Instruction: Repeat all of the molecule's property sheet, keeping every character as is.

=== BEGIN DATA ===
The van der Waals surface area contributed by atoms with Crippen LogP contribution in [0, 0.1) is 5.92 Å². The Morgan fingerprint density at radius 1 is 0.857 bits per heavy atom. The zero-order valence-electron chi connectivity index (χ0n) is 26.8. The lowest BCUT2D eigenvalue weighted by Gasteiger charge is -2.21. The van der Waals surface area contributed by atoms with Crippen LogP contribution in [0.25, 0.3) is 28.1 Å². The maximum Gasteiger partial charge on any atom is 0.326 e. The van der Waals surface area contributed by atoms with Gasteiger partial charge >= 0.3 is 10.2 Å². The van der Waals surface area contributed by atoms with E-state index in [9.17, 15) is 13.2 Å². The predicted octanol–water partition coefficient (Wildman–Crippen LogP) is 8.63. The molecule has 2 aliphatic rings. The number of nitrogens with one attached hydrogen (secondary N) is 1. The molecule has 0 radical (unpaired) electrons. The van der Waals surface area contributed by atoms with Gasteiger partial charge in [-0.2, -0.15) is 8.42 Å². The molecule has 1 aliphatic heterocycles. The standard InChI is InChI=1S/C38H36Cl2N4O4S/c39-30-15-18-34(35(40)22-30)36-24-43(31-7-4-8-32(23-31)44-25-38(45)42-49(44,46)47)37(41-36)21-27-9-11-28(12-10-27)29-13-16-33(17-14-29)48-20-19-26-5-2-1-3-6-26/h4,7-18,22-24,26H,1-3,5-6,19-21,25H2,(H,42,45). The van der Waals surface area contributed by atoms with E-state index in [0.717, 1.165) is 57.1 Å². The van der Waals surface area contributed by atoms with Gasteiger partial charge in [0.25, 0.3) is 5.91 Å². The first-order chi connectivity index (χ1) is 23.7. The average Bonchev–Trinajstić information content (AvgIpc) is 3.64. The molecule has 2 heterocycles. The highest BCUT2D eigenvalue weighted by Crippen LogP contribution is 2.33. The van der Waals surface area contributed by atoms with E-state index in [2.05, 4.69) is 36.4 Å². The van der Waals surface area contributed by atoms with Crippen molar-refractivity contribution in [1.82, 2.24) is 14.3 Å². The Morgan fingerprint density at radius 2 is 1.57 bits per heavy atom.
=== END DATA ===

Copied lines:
The van der Waals surface area contributed by atoms with Crippen LogP contribution in [0, 0.1) is 5.92 Å². The Morgan fingerprint density at radius 1 is 0.857 bits per heavy atom. The zero-order valence-electron chi connectivity index (χ0n) is 26.8. The lowest BCUT2D eigenvalue weighted by Gasteiger charge is -2.21. The van der Waals surface area contributed by atoms with Crippen LogP contribution in [0.25, 0.3) is 28.1 Å². The maximum Gasteiger partial charge on any atom is 0.326 e. The van der Waals surface area contributed by atoms with Gasteiger partial charge >= 0.3 is 10.2 Å². The van der Waals surface area contributed by atoms with E-state index in [9.17, 15) is 13.2 Å². The predicted octanol–water partition coefficient (Wildman–Crippen LogP) is 8.63. The molecule has 2 aliphatic rings. The number of nitrogens with one attached hydrogen (secondary N) is 1. The molecule has 0 radical (unpaired) electrons. The van der Waals surface area contributed by atoms with Gasteiger partial charge in [-0.2, -0.15) is 8.42 Å². The molecule has 1 aliphatic heterocycles. The standard InChI is InChI=1S/C38H36Cl2N4O4S/c39-30-15-18-34(35(40)22-30)36-24-43(31-7-4-8-32(23-31)44-25-38(45)42-49(44,46)47)37(41-36)21-27-9-11-28(12-10-27)29-13-16-33(17-14-29)48-20-19-26-5-2-1-3-6-26/h4,7-18,22-24,26H,1-3,5-6,19-21,25H2,(H,42,45). The van der Waals surface area contributed by atoms with E-state index in [0.717, 1.165) is 57.1 Å². The van der Waals surface area contributed by atoms with Gasteiger partial charge in [0.25, 0.3) is 5.91 Å². The first-order chi connectivity index (χ1) is 23.7. The average Bonchev–Trinajstić information content (AvgIpc) is 3.64. The molecule has 2 heterocycles. The highest BCUT2D eigenvalue weighted by Crippen LogP contribution is 2.33. The van der Waals surface area contributed by atoms with E-state index in [2.05, 4.69) is 36.4 Å². The van der Waals surface area contributed by atoms with Crippen molar-refractivity contribution in [1.82, 2.24) is 14.3 Å². The Morgan fingerprint density at radius 2 is 1.57 bits per heavy atom.